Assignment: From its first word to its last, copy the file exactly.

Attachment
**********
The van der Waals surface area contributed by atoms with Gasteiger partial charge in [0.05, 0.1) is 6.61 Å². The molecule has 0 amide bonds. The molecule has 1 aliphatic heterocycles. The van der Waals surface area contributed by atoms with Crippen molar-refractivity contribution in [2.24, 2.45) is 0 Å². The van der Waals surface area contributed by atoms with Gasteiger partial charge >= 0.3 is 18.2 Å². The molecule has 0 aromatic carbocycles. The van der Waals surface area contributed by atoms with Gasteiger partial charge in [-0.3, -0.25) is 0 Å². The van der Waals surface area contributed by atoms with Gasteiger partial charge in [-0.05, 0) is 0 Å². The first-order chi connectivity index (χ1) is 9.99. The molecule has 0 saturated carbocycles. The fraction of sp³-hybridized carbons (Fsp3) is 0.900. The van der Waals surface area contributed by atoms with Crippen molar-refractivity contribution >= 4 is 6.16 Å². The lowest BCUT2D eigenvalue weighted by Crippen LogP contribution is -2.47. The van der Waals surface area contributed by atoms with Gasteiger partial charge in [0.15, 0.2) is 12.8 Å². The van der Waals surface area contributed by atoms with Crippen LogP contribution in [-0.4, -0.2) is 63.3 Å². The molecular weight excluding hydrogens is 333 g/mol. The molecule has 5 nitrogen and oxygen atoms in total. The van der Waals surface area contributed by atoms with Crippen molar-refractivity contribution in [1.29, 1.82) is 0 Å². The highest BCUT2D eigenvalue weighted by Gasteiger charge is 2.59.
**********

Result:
The van der Waals surface area contributed by atoms with Gasteiger partial charge in [0.05, 0.1) is 6.61 Å². The molecule has 0 amide bonds. The molecule has 1 aliphatic heterocycles. The van der Waals surface area contributed by atoms with Crippen molar-refractivity contribution in [2.24, 2.45) is 0 Å². The van der Waals surface area contributed by atoms with Gasteiger partial charge >= 0.3 is 18.2 Å². The molecule has 0 aromatic carbocycles. The van der Waals surface area contributed by atoms with Gasteiger partial charge in [-0.3, -0.25) is 0 Å². The van der Waals surface area contributed by atoms with Gasteiger partial charge in [-0.05, 0) is 0 Å². The first-order chi connectivity index (χ1) is 9.99. The molecule has 0 saturated carbocycles. The fraction of sp³-hybridized carbons (Fsp3) is 0.900. The van der Waals surface area contributed by atoms with Crippen molar-refractivity contribution >= 4 is 6.16 Å². The lowest BCUT2D eigenvalue weighted by Crippen LogP contribution is -2.47. The van der Waals surface area contributed by atoms with Gasteiger partial charge in [0.15, 0.2) is 12.8 Å². The van der Waals surface area contributed by atoms with Crippen LogP contribution in [-0.4, -0.2) is 63.3 Å². The molecular weight excluding hydrogens is 333 g/mol. The molecule has 5 nitrogen and oxygen atoms in total. The van der Waals surface area contributed by atoms with Crippen molar-refractivity contribution in [1.29, 1.82) is 0 Å². The highest BCUT2D eigenvalue weighted by Gasteiger charge is 2.59.